GT is cheap – but its troubles may not be over yet

After the U.S. and China finally agreed to the first phase of what most people hope becomes a long-term trade deal between the world’s two largest economies, most analysts began predicting a bullish future for the global markets through the rest of the year. Even initial reports about the outbreak and rapid spread of coronavirus in China didn’t really phase investors from pushing the markets to fresh, new all-time highs by the end of last week. More recent reports, however not only showing an increase in the spread of the virus as well as in in the death toll seem to have finally forced companies to start factoring its effects into their forecasts.

Most recently, Apple Computer (AAPL) made its latest quarterly earnings report, and included pretty straight talk about its expectations for lower revenues, due primarily to what it believes will be lower demand attributable directly to coronavirus. Goodyear Tire & Rubber Co. (GT) is another example of a company in an industry that most analysts would have expected to benefit from trade peace; but the expanding, and increasingly worrisome near-term effects of coronavirus is something that stands to effect GT even more directly than other companies.

GT has a plant in China that was among the many Chinese business operations idled because of the virus; exactly what the impact of that interruption will be, as with most businesses, remains to be seen, but it does reflect some of the increasing risks that some investors appear to perceive in the current market. That has pushed the stock near to multiyear lows last seen prior to the fourth quarter of 2019 at around $10 per share, extending the stock’s long-term downward trend and putting the prospects of even lower prices in clear view. Are the stock’s fundamentals strong enough to make the stock a big value, or is it simply a cheap stock that a smart investor should stay away from?

Fundamental and Value Profile

The Goodyear Tire & Rubber Company is a manufacturer of tires. The Company operates through three segments. The Americas segment develops, manufactures, distributes and sells tires and related products and services in North, Central and South America, and sells tires to various export markets. The Americas segment manufactures and sells tires for automobiles, trucks, buses, earthmoving, mining and industrial equipment, aircraft and for various other applications. The Europe, the Middle East and Africa (EMEA) segment develops, manufactures, distributes and sells tires for automobiles, trucks, buses, aircraft, motorcycles, and earthmoving, mining and industrial equipment throughout EMEA under the Goodyear, Dunlop, Debica, Sava and Fulda brands. The Asia Pacific segment develops, manufactures, distributes and sells tires for automobiles, trucks, aircraft, farm, and earthmoving, mining and industrial equipment throughout the Asia Pacific region, and sells tires to various export markets. GT’s current market cap is $2.6 billion.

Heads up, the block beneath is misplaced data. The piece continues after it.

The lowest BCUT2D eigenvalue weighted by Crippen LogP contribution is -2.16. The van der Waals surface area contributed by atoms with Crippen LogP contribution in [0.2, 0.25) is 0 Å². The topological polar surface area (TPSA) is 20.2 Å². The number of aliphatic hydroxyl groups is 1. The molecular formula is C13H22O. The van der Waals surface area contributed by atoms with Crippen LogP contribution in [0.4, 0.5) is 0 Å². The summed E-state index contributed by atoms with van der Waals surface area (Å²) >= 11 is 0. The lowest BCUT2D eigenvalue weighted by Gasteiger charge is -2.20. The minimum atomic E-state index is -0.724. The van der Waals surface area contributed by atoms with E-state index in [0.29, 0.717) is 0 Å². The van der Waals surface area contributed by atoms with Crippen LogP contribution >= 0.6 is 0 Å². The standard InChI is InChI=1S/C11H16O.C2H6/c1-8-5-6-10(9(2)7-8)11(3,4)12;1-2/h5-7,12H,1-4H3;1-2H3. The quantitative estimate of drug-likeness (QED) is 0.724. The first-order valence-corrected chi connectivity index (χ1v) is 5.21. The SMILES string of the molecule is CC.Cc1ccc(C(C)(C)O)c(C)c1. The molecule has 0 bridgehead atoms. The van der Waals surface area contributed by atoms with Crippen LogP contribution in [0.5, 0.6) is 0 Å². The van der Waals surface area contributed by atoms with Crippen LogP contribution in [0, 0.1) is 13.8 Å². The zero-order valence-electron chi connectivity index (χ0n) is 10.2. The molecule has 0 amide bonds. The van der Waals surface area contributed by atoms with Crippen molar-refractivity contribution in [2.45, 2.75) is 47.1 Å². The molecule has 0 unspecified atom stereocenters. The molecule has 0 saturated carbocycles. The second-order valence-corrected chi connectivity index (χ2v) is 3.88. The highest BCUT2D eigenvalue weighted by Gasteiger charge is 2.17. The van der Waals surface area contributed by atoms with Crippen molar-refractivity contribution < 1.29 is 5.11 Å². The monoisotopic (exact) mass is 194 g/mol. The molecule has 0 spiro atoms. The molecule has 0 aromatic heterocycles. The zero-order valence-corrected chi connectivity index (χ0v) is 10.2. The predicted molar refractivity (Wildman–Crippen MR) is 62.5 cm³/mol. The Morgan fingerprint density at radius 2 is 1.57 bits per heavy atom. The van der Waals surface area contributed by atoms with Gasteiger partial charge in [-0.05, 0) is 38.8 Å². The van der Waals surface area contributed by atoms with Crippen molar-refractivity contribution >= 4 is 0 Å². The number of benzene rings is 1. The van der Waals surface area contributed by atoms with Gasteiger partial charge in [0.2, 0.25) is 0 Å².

Earnings and Sales Growth: Over the last twelve months, earnings declined almost -63%, while sales dropped about -4.2%. The picture isn’t better in the last quarter, with earnings dropping -58% and sales declining by -2.34%. GT is a company that historically operates with a narrow margin profile, but that in recent quarters has deteriorated significantly. In the last quarter, Net Income as a percentage of Revenues was -10.55% versus -2.1% in the last twelve months.

Free Cash Flow: GT’s free cash flow measurement is a significant, and perhaps the only mark of positive news in the company’s fundamental profile. Over the last twelve months, Free Cash Flow was $449 million – an increase from -$59 million at the beginning of 2019. That’s a positive improvement in the last year of more than $500 million and is perhaps the best indication that GT’s fundamentals may not be as bad as most perceive.